Don't Give Up On Ireland's Catholicity
Just when you think the faith is on its way out of Ireland, something unexpected happens that reminds you it is still alive and well.
Two events this summer had this effect on me. The first occurred in a tough inner-city neighborhood of Dublin, the other in a picturesque rural town in County Cork. Oddly, or perhaps providentially, depending on your point of view, both events involved images of the Sacred Heart.
For a long time Dublin's Monto neighborhood was the biggest and most notorious red-light district in Ireland.
Its “working girls” catered to the sailors from the nearby port, British army soldiers from the nearby barracks (Monto dates back to the days before Irish independence in 1922) and, no doubt, a few locals as well. No one approved of Monto, but most people thought nothing could be done about it. Wasn't prostitution inevitable? they reasoned.
Frank Duff, founder of the Legion of Mary, thought otherwise. He decided to clean up Monto. In 1925, armed with his faith, he set about doing so. He drove a spike into a wall in a prominent place in Monto and hung on it an image of the Sacred Heart, announcing that he was dedicating Monto to the Sacred Heart. He quickly won the support of the locals, who were thoroughly sick of the brothel owners luring their girls into “the trade.” In no time at all, the doomsayers were proved wrong. Duff had succeeded in his task; Monto had been cleansed and, as if to prove the point, an image of the Sacred Heart was placed in every former brothel in the area.
Shortly after this dramatic reclamation, the Legion of Mary decided to mark it by placing a 4-foot statue of the Sacred Heart on the tallest building in Monto as if to overlook and protect it, and to ensure that it would never fall back into its old ways. Monto never did, but it is still a very poor area, plagued by a terrible drug problem, with very few people attending Mass anymore. But an incident last month involving the Sacred Heart statue of Monto showed that the embers of faith still burn — even if, sometimes, only faintly.
The area is being redeveloped with many of the old buildings in the process of being torn down. One of these is the building on which stands Duff's statue. In the process of removing it from the building, some workmen dropped it and watched in horror as it smashed to pieces on the street below. The workmen knew the significance of the statue. A local craftsman intervened and decided to repair it. As he did so, he and others involved in the repair of the statue detected from it the smell of roses.
The Catholic faith lives on. Even in modern-day Ireland.
The statue was restored and locals flocked to see it. Some of them, too, detected the smell of roses. The parish priest was skeptical of such reports, but he was in no doubt that the renewed interest in the statue showed that, deep down, the people of his poor inner-city parish were still seeking something deeper in their lives than mere consumerism. What it actually showed, although the priest didn't say so, was that the traditional devotions, and much of the traditional imagery of the Catholic faith, still has a grip on the hearts and minds of many people. Deprive them of this route to sanctity, and you might deprive them of the faith itself.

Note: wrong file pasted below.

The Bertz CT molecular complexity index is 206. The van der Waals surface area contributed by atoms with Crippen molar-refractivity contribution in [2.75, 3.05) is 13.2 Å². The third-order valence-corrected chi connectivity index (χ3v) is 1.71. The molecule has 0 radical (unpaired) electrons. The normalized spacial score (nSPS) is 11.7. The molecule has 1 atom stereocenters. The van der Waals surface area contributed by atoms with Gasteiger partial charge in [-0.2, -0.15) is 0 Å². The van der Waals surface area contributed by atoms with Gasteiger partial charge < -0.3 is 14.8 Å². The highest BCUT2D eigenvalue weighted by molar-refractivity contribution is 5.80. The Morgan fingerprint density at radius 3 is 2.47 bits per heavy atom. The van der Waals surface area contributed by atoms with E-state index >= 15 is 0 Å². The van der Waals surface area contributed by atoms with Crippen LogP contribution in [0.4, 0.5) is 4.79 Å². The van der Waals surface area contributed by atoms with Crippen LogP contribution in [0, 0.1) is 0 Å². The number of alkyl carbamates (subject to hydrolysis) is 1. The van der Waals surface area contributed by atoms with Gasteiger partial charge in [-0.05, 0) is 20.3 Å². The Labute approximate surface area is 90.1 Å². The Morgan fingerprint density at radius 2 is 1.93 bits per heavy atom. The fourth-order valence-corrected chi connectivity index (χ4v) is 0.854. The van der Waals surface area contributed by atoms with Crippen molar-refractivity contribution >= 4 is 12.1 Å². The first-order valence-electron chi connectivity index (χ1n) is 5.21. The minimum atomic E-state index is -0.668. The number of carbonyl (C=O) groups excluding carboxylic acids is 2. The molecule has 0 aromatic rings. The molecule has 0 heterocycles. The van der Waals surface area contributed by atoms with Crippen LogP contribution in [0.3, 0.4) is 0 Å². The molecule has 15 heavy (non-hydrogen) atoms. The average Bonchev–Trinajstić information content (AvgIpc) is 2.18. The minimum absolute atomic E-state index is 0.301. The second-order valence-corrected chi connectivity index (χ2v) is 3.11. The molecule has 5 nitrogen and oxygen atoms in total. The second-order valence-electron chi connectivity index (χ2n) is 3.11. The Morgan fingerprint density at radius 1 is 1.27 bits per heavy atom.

The second incident revolved around the police station in Cobh, County Cork. The Cobh police moved to a new station a few weeks ago. Their old station was more than 80 years old and in all that time an image of the Sacred Heart had hung in the station's reception area. The Office of Public Works, which was in charge of the move to the new station, suggested that in newly multicultural Ireland some people might be offended by a picture of a Catholic image like the Sacred Heart positioned in a prominent place in a police station. They suggested that the Cobh police hide it somewhere.
Now, one does not have to be a member of the American Civil Liberties Union to see that maybe there was something to the Office of Public Works’ concern, but what is interesting is that the police objected strenuously to the Office of Public Work request.
Media coverage of Irish affairs gives the impression that Ireland has become radically secularized, but then we find the police fighting to keep their beloved image of the Sacred Heart and the town mayor, along with the townsfolk, supporting them. (In the end the image was placed not in the reception area of the new police station, but in the office where the police officers work).
Small but telling incidents like these show that Christ still has prominence of place in the hearts of many Irish people. Many Irish still look to the Catholic Church to feed their faith, hope and love. The Catholic faith lives on. Even in modern-day Ireland.
David Quinn is editor of The Irish Catholic in Dublin.
- September 8-14, 2002